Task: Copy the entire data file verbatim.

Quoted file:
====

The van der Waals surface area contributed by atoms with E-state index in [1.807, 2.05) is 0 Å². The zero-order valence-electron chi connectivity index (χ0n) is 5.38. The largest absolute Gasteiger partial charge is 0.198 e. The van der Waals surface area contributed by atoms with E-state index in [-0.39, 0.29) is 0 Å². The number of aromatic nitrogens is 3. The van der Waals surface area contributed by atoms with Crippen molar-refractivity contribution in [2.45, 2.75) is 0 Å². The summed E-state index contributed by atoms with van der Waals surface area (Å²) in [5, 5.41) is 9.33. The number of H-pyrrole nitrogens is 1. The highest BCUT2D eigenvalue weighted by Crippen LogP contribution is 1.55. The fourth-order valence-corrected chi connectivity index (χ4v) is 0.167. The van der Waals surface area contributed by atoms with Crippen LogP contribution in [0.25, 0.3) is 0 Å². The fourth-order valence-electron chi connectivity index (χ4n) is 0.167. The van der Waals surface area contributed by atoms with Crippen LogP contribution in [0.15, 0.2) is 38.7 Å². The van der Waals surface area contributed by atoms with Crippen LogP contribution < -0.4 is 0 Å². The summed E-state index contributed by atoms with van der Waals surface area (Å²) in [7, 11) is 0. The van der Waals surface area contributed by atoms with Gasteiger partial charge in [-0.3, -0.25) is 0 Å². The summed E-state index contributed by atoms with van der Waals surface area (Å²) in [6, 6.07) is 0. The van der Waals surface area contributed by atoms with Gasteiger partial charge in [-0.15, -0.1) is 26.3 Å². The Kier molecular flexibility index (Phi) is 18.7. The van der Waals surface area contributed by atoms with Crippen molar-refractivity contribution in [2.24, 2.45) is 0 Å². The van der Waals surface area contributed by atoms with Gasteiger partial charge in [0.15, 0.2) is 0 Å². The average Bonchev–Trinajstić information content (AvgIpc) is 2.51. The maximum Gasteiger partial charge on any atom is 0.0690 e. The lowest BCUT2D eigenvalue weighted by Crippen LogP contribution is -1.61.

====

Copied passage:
The van der Waals surface area contributed by atoms with E-state index in [1.807, 2.05) is 0 Å². The zero-order valence-electron chi connectivity index (χ0n) is 5.38. The largest absolute Gasteiger partial charge is 0.198 e. The van der Waals surface area contributed by atoms with E-state index in [-0.39, 0.29) is 0 Å². The number of aromatic nitrogens is 3. The van der Waals surface area contributed by atoms with Crippen molar-refractivity contribution in [2.45, 2.75) is 0 Å². The summed E-state index contributed by atoms with van der Waals surface area (Å²) in [5, 5.41) is 9.33. The number of H-pyrrole nitrogens is 1. The highest BCUT2D eigenvalue weighted by Crippen LogP contribution is 1.55. The fourth-order valence-corrected chi connectivity index (χ4v) is 0.167. The van der Waals surface area contributed by atoms with Crippen LogP contribution in [0.25, 0.3) is 0 Å². The fourth-order valence-electron chi connectivity index (χ4n) is 0.167. The van der Waals surface area contributed by atoms with Crippen LogP contribution in [0.15, 0.2) is 38.7 Å². The van der Waals surface area contributed by atoms with Crippen LogP contribution < -0.4 is 0 Å². The summed E-state index contributed by atoms with van der Waals surface area (Å²) in [7, 11) is 0. The van der Waals surface area contributed by atoms with Gasteiger partial charge in [-0.3, -0.25) is 0 Å². The summed E-state index contributed by atoms with van der Waals surface area (Å²) in [6, 6.07) is 0. The van der Waals surface area contributed by atoms with Gasteiger partial charge in [-0.15, -0.1) is 26.3 Å². The Kier molecular flexibility index (Phi) is 18.7. The van der Waals surface area contributed by atoms with Crippen molar-refractivity contribution in [2.24, 2.45) is 0 Å². The van der Waals surface area contributed by atoms with Gasteiger partial charge in [0.15, 0.2) is 0 Å². The average Bonchev–Trinajstić information content (AvgIpc) is 2.51. The maximum Gasteiger partial charge on any atom is 0.0690 e. The lowest BCUT2D eigenvalue weighted by Crippen LogP contribution is -1.61.